Microfossil of the Month: Awn phytoliths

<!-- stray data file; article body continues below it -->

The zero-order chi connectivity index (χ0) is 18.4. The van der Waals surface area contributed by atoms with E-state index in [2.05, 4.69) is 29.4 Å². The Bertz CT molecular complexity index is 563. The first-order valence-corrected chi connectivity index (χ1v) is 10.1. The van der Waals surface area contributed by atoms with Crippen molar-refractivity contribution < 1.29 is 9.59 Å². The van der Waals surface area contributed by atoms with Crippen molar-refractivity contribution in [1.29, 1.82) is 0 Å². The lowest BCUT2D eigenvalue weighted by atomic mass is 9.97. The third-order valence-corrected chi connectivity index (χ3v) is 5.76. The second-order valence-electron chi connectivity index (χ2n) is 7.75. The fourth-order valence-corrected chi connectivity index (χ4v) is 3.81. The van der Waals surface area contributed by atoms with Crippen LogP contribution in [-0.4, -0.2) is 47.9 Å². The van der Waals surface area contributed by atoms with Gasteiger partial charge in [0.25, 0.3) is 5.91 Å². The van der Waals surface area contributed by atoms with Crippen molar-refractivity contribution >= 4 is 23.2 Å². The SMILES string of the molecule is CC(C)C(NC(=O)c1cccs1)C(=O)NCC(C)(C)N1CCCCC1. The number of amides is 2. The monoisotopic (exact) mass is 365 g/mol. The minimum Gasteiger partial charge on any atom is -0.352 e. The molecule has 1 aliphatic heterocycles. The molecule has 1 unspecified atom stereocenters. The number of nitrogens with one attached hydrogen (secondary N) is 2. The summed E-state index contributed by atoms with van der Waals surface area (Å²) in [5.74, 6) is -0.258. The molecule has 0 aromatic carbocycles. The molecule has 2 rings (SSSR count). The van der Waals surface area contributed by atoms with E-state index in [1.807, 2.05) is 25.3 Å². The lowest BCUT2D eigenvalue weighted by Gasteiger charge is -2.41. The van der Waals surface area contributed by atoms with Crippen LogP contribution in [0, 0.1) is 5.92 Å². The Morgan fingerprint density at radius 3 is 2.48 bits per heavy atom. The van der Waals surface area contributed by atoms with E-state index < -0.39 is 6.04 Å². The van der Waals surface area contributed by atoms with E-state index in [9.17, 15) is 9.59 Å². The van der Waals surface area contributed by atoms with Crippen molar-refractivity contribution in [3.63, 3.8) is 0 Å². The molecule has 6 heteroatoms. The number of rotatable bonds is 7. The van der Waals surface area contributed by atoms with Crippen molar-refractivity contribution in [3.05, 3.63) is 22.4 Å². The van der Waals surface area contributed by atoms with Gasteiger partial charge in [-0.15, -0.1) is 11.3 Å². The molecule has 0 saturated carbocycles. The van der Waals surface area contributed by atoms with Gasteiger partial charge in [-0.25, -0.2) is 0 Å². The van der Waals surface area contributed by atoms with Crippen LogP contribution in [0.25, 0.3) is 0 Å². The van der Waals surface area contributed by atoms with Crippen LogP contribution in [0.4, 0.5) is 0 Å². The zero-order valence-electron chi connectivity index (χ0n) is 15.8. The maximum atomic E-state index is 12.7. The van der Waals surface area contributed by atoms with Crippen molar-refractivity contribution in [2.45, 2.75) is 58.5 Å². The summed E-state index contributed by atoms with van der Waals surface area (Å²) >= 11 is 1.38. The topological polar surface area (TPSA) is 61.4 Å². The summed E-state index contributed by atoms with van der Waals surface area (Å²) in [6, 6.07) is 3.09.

These micrographs show grass awn phytoliths, on the left the spiky hair part is still attached to the rest of the awn, the one on the right shows a hair that has become detached. Awns are hair or bristle type structure which are particularly common on grasses. In some species, such as emmer wheat, the awns contribute to seed dispersal, by hooking into the soil. Changes in humidity cause the awns to expand and contract, acting like a ratchet to propel the seed into the ground. Not to be confused with trichomes, which are another 'hair-like' structure, but a much finer growth of hairs on the surface of the epidermis, and can also produce distinctive phytoliths. Both of these examples are from the same sample, extracted from ashy deposits in an external area at Sheik-e Abad, an early pre-pottery Neolithic site in Iran. The site was excavated as part of the Central Zagros Archaeological Project. I worked there for 2 months after submitting my PhD in 2008, one of the most fascinating sites I have ever worked on. I hope I will get to go back there one day.